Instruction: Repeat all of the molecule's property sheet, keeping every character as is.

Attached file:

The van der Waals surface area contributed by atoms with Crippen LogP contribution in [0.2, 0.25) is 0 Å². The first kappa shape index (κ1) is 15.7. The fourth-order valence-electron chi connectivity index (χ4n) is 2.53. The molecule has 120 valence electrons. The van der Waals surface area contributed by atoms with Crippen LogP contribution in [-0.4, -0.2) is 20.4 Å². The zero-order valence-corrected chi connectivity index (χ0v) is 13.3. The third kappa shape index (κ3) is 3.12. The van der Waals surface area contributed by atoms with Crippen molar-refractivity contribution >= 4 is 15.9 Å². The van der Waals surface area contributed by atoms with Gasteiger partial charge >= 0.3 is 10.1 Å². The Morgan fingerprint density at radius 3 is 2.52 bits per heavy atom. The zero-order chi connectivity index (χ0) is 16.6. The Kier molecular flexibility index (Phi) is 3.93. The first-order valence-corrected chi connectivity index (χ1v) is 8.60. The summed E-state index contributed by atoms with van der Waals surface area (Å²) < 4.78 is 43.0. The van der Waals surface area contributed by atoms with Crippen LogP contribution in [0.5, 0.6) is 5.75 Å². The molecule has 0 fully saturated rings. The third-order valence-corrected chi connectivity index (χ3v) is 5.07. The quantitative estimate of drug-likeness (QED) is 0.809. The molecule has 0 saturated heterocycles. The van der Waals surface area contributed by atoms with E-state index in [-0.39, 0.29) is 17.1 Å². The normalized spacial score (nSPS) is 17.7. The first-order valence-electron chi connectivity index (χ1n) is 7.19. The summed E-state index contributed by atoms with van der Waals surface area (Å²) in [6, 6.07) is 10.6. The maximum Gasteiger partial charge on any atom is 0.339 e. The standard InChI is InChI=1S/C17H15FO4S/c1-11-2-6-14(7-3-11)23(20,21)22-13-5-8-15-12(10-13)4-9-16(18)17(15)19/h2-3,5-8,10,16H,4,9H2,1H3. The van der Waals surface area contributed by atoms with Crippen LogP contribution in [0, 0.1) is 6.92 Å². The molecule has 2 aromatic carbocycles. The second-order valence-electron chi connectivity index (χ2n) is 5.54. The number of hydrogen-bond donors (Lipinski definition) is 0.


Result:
The van der Waals surface area contributed by atoms with Crippen LogP contribution in [0.2, 0.25) is 0 Å². The first kappa shape index (κ1) is 15.7. The fourth-order valence-electron chi connectivity index (χ4n) is 2.53. The molecule has 120 valence electrons. The van der Waals surface area contributed by atoms with Crippen LogP contribution in [-0.4, -0.2) is 20.4 Å². The zero-order valence-corrected chi connectivity index (χ0v) is 13.3. The third kappa shape index (κ3) is 3.12. The van der Waals surface area contributed by atoms with Crippen molar-refractivity contribution >= 4 is 15.9 Å². The van der Waals surface area contributed by atoms with Gasteiger partial charge >= 0.3 is 10.1 Å². The Morgan fingerprint density at radius 3 is 2.52 bits per heavy atom. The zero-order chi connectivity index (χ0) is 16.6. The Kier molecular flexibility index (Phi) is 3.93. The first-order valence-corrected chi connectivity index (χ1v) is 8.60. The summed E-state index contributed by atoms with van der Waals surface area (Å²) < 4.78 is 43.0. The van der Waals surface area contributed by atoms with Crippen LogP contribution in [0.5, 0.6) is 5.75 Å². The molecule has 0 fully saturated rings. The third-order valence-corrected chi connectivity index (χ3v) is 5.07. The quantitative estimate of drug-likeness (QED) is 0.809. The molecule has 0 saturated heterocycles. The van der Waals surface area contributed by atoms with E-state index in [-0.39, 0.29) is 17.1 Å². The normalized spacial score (nSPS) is 17.7. The first-order valence-electron chi connectivity index (χ1n) is 7.19. The summed E-state index contributed by atoms with van der Waals surface area (Å²) in [6, 6.07) is 10.6. The maximum Gasteiger partial charge on any atom is 0.339 e. The standard InChI is InChI=1S/C17H15FO4S/c1-11-2-6-14(7-3-11)23(20,21)22-13-5-8-15-12(10-13)4-9-16(18)17(15)19/h2-3,5-8,10,16H,4,9H2,1H3. The van der Waals surface area contributed by atoms with Crippen LogP contribution in [0, 0.1) is 6.92 Å². The molecule has 2 aromatic carbocycles. The second-order valence-electron chi connectivity index (χ2n) is 5.54. The number of hydrogen-bond donors (Lipinski definition) is 0.